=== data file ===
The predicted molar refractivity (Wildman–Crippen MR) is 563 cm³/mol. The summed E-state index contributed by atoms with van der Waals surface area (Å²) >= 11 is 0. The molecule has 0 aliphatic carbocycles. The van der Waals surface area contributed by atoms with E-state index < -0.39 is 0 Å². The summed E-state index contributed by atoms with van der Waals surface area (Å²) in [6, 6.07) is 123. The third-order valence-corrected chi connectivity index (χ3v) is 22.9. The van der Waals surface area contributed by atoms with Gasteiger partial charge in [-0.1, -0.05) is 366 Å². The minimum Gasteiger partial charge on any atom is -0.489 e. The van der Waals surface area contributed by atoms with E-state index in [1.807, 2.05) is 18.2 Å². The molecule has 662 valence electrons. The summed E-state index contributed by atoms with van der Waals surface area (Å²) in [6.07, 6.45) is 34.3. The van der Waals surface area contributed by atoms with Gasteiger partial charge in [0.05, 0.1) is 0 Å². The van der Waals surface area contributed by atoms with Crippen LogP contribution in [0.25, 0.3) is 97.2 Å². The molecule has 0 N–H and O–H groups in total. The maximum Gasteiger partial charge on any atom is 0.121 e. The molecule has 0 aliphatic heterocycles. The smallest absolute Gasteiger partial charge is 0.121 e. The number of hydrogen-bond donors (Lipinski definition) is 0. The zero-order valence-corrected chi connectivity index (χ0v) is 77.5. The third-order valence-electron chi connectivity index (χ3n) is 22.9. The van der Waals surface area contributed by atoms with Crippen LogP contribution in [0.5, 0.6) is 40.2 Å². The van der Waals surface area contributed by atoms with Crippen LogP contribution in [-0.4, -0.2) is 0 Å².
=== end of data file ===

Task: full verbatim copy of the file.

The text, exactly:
The predicted molar refractivity (Wildman–Crippen MR) is 563 cm³/mol. The summed E-state index contributed by atoms with van der Waals surface area (Å²) >= 11 is 0. The molecule has 0 aliphatic carbocycles. The van der Waals surface area contributed by atoms with E-state index < -0.39 is 0 Å². The summed E-state index contributed by atoms with van der Waals surface area (Å²) in [6, 6.07) is 123. The third-order valence-corrected chi connectivity index (χ3v) is 22.9. The van der Waals surface area contributed by atoms with Gasteiger partial charge in [-0.1, -0.05) is 366 Å². The minimum Gasteiger partial charge on any atom is -0.489 e. The van der Waals surface area contributed by atoms with E-state index in [1.807, 2.05) is 18.2 Å². The molecule has 662 valence electrons. The summed E-state index contributed by atoms with van der Waals surface area (Å²) in [6.07, 6.45) is 34.3. The van der Waals surface area contributed by atoms with Gasteiger partial charge in [0.05, 0.1) is 0 Å². The van der Waals surface area contributed by atoms with Crippen LogP contribution in [0.25, 0.3) is 97.2 Å². The molecule has 0 N–H and O–H groups in total. The maximum Gasteiger partial charge on any atom is 0.121 e. The molecule has 0 aliphatic heterocycles. The smallest absolute Gasteiger partial charge is 0.121 e. The number of hydrogen-bond donors (Lipinski definition) is 0. The zero-order valence-corrected chi connectivity index (χ0v) is 77.5. The third-order valence-electron chi connectivity index (χ3n) is 22.9. The van der Waals surface area contributed by atoms with Crippen LogP contribution in [0.5, 0.6) is 40.2 Å². The van der Waals surface area contributed by atoms with Crippen LogP contribution in [-0.4, -0.2) is 0 Å².